Reporters on the Job

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Into the Jungle: This week, Sibylla Brodzinsky did what reporters often do: she chased down a rumor. But as she went deeper down the rabbit hole, doubts crept in about the wisdom of the hunt.

She'd heard that Ingrid Betancourt, a French-Colombian politician who has been held hostage for six years, might be receiving treatment in a health clinic in a remote Colombia village (see story). She decided to check it out.

The village, however, was in an area known to be controlled by leftist rebels, members of the Revolutionary Armed Forces of Colombia (FARC). Sibylla invited a couple of colleagues along – the safety-in-numbers principle. After all, she didn't want to become a FARC hostage herself.

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But at the last minute, her colleagues couldn't get a seat on the plane. "There's only one flight a day to this location. I decided to go now, rather than wait. The rumors sounded fascinating," she says. "But I wasn't exactly excited about the choice."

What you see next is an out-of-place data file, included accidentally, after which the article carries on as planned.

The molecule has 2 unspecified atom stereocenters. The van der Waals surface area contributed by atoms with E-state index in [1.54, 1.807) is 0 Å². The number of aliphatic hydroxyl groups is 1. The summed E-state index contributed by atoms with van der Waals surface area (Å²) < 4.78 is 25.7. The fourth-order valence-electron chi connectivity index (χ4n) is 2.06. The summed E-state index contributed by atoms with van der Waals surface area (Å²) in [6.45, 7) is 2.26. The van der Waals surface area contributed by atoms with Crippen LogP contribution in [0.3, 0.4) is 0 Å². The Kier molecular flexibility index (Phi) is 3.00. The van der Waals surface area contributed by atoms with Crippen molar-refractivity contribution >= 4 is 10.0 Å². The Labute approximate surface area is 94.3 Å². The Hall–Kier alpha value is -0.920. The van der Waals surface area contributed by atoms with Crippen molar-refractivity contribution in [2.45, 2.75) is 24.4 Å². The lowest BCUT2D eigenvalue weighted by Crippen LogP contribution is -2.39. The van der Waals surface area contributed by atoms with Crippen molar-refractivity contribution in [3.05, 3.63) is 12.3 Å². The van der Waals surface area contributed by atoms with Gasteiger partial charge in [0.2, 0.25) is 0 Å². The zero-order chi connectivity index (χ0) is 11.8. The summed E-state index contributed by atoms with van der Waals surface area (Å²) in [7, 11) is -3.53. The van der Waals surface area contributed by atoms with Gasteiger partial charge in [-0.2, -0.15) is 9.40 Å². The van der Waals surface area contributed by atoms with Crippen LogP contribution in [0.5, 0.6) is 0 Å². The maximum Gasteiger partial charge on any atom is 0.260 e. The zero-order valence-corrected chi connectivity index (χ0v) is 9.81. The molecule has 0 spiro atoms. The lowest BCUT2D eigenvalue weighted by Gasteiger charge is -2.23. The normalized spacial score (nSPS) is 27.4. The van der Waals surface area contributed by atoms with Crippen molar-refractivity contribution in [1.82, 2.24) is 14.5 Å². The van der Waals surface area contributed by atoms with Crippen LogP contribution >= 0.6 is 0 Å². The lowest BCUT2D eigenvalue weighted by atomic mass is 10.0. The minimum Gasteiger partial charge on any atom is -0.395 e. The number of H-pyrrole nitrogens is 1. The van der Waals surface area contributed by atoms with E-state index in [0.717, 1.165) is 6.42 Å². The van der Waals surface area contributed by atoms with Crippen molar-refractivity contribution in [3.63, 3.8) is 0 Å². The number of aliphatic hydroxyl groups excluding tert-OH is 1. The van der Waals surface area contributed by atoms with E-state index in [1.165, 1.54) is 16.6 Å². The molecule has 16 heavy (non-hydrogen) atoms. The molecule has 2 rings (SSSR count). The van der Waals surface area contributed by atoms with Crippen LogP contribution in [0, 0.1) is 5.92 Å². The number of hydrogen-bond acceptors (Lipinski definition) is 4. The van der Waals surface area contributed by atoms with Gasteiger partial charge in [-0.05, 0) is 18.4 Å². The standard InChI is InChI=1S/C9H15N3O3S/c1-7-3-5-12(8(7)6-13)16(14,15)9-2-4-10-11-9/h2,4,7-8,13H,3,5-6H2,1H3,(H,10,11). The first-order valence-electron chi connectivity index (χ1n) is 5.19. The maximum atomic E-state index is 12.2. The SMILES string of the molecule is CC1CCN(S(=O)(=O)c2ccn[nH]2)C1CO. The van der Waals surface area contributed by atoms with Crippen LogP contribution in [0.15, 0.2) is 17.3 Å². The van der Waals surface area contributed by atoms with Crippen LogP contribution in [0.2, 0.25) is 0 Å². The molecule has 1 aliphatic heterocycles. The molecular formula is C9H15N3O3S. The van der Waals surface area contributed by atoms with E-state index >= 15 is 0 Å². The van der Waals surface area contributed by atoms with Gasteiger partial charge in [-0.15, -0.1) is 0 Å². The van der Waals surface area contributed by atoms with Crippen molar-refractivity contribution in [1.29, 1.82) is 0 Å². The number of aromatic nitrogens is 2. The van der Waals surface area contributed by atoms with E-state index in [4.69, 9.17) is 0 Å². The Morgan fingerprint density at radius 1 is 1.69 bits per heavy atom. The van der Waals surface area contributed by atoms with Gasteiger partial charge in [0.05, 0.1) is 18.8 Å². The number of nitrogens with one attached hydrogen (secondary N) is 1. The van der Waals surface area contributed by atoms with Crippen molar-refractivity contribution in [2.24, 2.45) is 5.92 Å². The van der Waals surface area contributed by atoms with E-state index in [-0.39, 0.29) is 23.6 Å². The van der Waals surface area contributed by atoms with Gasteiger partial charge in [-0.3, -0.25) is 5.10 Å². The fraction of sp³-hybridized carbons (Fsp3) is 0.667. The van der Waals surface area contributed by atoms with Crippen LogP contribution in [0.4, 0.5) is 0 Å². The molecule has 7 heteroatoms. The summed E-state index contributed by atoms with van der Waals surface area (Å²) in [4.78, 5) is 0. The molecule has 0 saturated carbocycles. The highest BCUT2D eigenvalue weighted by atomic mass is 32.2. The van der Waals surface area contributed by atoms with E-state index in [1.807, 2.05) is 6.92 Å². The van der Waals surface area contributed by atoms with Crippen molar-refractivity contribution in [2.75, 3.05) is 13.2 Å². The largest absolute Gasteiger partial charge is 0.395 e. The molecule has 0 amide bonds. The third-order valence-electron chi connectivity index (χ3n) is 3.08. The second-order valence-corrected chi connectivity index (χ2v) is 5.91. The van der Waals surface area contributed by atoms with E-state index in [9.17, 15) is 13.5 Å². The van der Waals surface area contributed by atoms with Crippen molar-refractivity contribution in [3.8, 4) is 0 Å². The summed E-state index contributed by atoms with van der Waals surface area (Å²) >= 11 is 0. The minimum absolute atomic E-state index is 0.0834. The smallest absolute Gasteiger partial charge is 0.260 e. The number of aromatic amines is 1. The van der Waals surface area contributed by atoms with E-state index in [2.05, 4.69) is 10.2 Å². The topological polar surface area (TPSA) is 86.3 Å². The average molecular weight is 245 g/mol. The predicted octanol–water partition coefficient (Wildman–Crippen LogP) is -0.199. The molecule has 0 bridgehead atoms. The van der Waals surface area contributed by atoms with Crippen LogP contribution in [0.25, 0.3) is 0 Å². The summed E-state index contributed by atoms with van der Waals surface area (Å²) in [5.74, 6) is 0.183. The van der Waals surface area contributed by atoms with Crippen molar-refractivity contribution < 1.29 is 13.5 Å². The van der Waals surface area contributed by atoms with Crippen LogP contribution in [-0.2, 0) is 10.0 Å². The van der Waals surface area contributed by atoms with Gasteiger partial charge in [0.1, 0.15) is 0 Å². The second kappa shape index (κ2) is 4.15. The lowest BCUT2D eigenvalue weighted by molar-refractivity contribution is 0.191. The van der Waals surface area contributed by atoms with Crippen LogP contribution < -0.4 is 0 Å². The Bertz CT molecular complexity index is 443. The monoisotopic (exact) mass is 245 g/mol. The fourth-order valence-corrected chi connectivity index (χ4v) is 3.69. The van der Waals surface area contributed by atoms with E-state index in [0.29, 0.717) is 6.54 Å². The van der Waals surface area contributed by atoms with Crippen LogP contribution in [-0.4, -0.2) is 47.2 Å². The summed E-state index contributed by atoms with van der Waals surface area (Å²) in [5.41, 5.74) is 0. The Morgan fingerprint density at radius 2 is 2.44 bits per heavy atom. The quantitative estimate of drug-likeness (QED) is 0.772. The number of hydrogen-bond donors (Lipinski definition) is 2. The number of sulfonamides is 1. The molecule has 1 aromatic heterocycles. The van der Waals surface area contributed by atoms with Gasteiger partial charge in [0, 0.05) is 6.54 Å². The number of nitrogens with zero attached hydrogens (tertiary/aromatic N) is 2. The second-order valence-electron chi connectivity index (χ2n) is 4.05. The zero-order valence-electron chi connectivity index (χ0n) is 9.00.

In the main town, nearest to the village, it was calm. No one was willing to say much, but that's not unusual in guerrilla territory. Sibylla wasn't concerned until about half way to the village of El Capricho.

"The driver and I were passing wide open spaces of ranches and coca plantations, when the jungle suddenly closed in on both sides of the road," she says.

Just the sort of place where rebels might set up a road block or might appear in the middle of the road.

"I wrote down my name and the publications I worked for on a piece of paper. I told the driver, 'if something happens, they'll probably let you go. Give this piece of paper to the local media. They'll get the word out.' It was the first time I've felt that way in a long time."

Sibylla relaxed after she got to Capricho. "I don't want to exaggerate the risk, but it's always good to be prepared," she says.

David Clark Scott

World editor

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